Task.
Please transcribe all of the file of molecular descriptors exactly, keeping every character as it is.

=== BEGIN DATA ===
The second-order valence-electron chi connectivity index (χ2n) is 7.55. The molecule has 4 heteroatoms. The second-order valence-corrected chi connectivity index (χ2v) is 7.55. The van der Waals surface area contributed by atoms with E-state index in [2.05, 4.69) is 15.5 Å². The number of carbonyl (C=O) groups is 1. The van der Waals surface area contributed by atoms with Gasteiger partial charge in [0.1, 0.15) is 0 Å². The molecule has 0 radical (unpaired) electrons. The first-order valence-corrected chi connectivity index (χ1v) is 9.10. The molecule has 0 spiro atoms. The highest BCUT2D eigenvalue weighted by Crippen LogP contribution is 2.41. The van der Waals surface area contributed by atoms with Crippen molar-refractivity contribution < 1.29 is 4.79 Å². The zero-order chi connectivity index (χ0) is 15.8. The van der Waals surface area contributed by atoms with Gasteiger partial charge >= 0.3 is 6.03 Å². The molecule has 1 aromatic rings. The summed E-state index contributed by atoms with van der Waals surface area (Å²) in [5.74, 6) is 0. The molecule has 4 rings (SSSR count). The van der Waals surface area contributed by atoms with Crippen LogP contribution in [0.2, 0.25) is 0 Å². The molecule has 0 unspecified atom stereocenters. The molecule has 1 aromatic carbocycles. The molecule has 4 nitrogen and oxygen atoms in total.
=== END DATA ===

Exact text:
The second-order valence-electron chi connectivity index (χ2n) is 7.55. The molecule has 4 heteroatoms. The second-order valence-corrected chi connectivity index (χ2v) is 7.55. The van der Waals surface area contributed by atoms with E-state index in [2.05, 4.69) is 15.5 Å². The number of carbonyl (C=O) groups is 1. The van der Waals surface area contributed by atoms with Gasteiger partial charge in [0.1, 0.15) is 0 Å². The molecule has 0 radical (unpaired) electrons. The first-order valence-corrected chi connectivity index (χ1v) is 9.10. The molecule has 0 spiro atoms. The highest BCUT2D eigenvalue weighted by Crippen LogP contribution is 2.41. The van der Waals surface area contributed by atoms with Crippen molar-refractivity contribution < 1.29 is 4.79 Å². The zero-order chi connectivity index (χ0) is 15.8. The van der Waals surface area contributed by atoms with Gasteiger partial charge >= 0.3 is 6.03 Å². The molecule has 1 aromatic rings. The summed E-state index contributed by atoms with van der Waals surface area (Å²) in [5.74, 6) is 0. The molecule has 4 rings (SSSR count). The van der Waals surface area contributed by atoms with Crippen LogP contribution in [0.2, 0.25) is 0 Å². The molecule has 0 unspecified atom stereocenters. The molecule has 1 aromatic carbocycles. The molecule has 4 nitrogen and oxygen atoms in total.